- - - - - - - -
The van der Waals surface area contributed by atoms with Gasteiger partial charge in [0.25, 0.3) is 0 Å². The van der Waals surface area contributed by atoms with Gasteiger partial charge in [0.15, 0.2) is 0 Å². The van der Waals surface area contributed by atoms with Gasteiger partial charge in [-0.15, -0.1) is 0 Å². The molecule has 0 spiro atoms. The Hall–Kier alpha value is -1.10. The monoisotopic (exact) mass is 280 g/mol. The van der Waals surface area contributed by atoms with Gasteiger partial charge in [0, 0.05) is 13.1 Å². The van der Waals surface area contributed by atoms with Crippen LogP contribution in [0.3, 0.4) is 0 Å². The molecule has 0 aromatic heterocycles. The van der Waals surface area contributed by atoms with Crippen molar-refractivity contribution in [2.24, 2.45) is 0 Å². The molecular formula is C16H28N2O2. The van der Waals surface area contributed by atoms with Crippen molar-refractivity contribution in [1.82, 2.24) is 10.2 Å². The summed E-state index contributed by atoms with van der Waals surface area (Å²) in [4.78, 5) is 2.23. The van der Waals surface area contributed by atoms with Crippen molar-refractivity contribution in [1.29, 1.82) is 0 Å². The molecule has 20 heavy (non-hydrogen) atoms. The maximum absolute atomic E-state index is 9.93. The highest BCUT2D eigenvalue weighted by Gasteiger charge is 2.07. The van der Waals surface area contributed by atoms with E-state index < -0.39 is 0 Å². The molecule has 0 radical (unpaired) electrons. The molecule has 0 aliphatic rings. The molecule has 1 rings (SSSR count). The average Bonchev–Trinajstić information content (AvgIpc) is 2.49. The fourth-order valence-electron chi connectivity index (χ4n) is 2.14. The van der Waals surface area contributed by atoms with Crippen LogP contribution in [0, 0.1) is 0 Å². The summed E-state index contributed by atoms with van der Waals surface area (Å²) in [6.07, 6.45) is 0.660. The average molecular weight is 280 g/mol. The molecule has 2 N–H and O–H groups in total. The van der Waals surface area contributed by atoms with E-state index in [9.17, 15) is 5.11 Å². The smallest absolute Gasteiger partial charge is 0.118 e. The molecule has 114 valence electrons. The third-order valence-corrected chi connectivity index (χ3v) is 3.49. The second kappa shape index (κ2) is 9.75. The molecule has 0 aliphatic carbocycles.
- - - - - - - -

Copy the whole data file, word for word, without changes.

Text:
The van der Waals surface area contributed by atoms with Gasteiger partial charge in [0.25, 0.3) is 0 Å². The van der Waals surface area contributed by atoms with Gasteiger partial charge in [0.15, 0.2) is 0 Å². The van der Waals surface area contributed by atoms with Gasteiger partial charge in [-0.15, -0.1) is 0 Å². The molecule has 0 spiro atoms. The Hall–Kier alpha value is -1.10. The monoisotopic (exact) mass is 280 g/mol. The van der Waals surface area contributed by atoms with Gasteiger partial charge in [0, 0.05) is 13.1 Å². The van der Waals surface area contributed by atoms with Crippen LogP contribution in [0.3, 0.4) is 0 Å². The molecule has 0 aromatic heterocycles. The van der Waals surface area contributed by atoms with Crippen molar-refractivity contribution in [2.24, 2.45) is 0 Å². The molecular formula is C16H28N2O2. The van der Waals surface area contributed by atoms with Crippen molar-refractivity contribution in [1.82, 2.24) is 10.2 Å². The summed E-state index contributed by atoms with van der Waals surface area (Å²) in [4.78, 5) is 2.23. The van der Waals surface area contributed by atoms with Crippen molar-refractivity contribution in [1.29, 1.82) is 0 Å². The molecule has 20 heavy (non-hydrogen) atoms. The maximum absolute atomic E-state index is 9.93. The highest BCUT2D eigenvalue weighted by Gasteiger charge is 2.07. The van der Waals surface area contributed by atoms with E-state index < -0.39 is 0 Å². The molecule has 0 radical (unpaired) electrons. The molecule has 0 aliphatic rings. The molecule has 1 rings (SSSR count). The average Bonchev–Trinajstić information content (AvgIpc) is 2.49. The fourth-order valence-electron chi connectivity index (χ4n) is 2.14. The van der Waals surface area contributed by atoms with Crippen LogP contribution in [0, 0.1) is 0 Å². The summed E-state index contributed by atoms with van der Waals surface area (Å²) in [6.07, 6.45) is 0.660. The average molecular weight is 280 g/mol. The molecule has 2 N–H and O–H groups in total. The van der Waals surface area contributed by atoms with E-state index in [9.17, 15) is 5.11 Å². The smallest absolute Gasteiger partial charge is 0.118 e. The molecule has 114 valence electrons. The third-order valence-corrected chi connectivity index (χ3v) is 3.49. The second kappa shape index (κ2) is 9.75. The molecule has 0 aliphatic carbocycles.